Tractor & Construction Plant Wiki

A Smith no.8 face shovel

Thomas Smith & Sons (Rodley) Ltd was formed in 1918, The firm originating in the Village of Rodley, Leeds in Yorkshire. The Firm were a builder of Steam Cranes for Railways and Quaries, before going on to build Diesel engined excavators and cranes, and eventually Lorry mounted Latice jib cranes.


40px-Crystal Clear app kedit.svg.png Please help improve this article or section by expanding it.

Further information might be found on the talk page or at requests for expansion.

Remains of a rail mounted Smith steam crane in the National Coal Mining Museum for England storage yard

A Smith Rodley T10 ME crane on a Atkinson chassis at the Llandudno Transport Festival 2009

The Company started in 1820 when a firm of millwrights was started by Jeremiah Balmforth, David Smith, and Jeremiah Booth in the village of Rodley. The company progressed to making Stone cutting machinery & winches. By 1840 most of the equipment being made was cranes. These being of various capacities from 1/2 ton to 10 ton, hand operated machines. They built there first steam crane in 1860. By 1861 David Smiths Son Thomas had taken control. The company was run as a partnership with his sons till he died in 1902, with the sons incorporating the company in 1918, as Thomas Smith & sons (Rodley) Ltd.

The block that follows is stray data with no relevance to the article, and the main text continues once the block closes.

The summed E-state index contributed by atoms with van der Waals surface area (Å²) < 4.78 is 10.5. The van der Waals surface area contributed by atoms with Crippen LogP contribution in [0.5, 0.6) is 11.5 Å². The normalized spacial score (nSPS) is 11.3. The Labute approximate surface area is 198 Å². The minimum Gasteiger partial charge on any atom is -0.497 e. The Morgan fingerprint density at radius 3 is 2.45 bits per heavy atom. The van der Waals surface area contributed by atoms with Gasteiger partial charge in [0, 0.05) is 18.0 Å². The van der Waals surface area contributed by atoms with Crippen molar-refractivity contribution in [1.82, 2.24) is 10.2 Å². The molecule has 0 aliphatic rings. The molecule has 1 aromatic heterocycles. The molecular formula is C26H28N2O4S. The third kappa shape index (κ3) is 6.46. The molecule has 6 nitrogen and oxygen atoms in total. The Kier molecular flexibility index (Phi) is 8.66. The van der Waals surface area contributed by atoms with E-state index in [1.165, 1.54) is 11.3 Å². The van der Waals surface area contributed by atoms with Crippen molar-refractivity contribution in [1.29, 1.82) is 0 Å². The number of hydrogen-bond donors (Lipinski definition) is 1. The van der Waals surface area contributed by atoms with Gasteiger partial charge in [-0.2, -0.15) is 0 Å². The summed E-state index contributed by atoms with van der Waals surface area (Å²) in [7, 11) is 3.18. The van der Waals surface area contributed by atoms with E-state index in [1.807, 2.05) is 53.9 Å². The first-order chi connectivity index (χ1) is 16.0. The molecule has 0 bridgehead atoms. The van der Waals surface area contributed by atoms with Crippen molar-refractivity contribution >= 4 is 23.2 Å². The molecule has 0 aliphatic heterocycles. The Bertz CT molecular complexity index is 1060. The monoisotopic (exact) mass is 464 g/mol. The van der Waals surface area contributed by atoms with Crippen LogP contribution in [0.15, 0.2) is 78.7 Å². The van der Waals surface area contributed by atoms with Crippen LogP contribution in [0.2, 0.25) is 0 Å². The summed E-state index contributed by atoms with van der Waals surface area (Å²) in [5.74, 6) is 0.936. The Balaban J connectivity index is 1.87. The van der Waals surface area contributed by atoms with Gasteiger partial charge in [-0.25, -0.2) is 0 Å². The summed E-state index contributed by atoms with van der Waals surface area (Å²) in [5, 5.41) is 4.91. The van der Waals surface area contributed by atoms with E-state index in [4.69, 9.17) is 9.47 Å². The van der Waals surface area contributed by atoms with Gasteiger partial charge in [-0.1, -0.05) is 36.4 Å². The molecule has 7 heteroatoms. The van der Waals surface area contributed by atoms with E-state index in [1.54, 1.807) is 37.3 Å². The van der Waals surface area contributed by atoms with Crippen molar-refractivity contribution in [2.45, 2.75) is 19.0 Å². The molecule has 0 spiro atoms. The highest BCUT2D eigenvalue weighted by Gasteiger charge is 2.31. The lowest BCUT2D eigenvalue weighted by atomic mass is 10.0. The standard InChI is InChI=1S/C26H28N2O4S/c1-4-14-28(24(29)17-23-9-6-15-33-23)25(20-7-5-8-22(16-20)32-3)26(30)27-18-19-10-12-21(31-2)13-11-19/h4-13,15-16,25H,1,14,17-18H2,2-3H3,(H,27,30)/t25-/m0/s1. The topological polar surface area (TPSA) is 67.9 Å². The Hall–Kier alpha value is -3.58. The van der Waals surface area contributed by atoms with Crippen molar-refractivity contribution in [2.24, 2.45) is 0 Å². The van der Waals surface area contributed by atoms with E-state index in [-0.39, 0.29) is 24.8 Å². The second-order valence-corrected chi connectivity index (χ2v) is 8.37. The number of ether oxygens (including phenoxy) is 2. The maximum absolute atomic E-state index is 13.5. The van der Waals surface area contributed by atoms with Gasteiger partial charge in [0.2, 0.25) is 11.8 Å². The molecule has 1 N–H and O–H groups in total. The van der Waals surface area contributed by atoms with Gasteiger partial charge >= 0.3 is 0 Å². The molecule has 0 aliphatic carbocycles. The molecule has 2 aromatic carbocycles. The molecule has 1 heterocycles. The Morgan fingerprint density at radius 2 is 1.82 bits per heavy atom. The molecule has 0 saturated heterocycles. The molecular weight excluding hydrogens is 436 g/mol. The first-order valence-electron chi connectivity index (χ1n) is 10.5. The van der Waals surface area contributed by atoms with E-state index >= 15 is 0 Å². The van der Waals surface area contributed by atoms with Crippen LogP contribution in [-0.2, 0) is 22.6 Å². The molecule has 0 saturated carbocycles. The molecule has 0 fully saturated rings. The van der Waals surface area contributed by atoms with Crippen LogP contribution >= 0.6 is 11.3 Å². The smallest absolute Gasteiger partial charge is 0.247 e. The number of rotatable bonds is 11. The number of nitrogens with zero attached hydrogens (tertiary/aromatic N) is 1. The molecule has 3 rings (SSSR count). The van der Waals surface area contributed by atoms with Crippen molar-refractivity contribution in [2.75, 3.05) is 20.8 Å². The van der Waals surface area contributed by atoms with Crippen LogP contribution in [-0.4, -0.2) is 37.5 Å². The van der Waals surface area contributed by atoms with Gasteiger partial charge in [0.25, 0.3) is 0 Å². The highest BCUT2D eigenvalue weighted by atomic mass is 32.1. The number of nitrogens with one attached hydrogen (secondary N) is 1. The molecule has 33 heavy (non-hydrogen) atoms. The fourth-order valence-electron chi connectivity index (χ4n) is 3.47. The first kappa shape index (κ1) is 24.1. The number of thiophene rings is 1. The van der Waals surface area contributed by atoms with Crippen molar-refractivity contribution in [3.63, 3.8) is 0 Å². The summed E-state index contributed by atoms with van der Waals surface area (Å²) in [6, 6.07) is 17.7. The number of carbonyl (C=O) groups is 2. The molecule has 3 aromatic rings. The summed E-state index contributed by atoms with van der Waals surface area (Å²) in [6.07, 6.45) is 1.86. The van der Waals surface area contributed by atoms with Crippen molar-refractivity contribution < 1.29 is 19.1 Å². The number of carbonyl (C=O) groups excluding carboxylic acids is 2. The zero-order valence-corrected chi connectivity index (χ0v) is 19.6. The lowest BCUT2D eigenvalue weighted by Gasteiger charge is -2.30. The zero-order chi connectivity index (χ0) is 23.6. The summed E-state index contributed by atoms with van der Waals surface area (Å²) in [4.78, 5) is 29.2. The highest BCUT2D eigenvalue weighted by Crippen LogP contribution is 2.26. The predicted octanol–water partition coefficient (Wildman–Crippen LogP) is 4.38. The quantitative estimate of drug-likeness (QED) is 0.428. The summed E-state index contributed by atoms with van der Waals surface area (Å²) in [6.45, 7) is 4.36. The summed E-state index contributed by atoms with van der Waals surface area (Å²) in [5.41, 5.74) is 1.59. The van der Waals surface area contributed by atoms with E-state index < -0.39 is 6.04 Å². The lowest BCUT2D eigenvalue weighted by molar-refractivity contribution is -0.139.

Early Developments

  • 1887 Built their first ever excavator, of a steam crane fited with a shovel attachment.
  • 1894 Built their first ever Electric crane.
  • 1887-1893 Contract to supply 5 & 10 ton Steamcranes to Manchester ship canal builders called  "Thomas A Walker"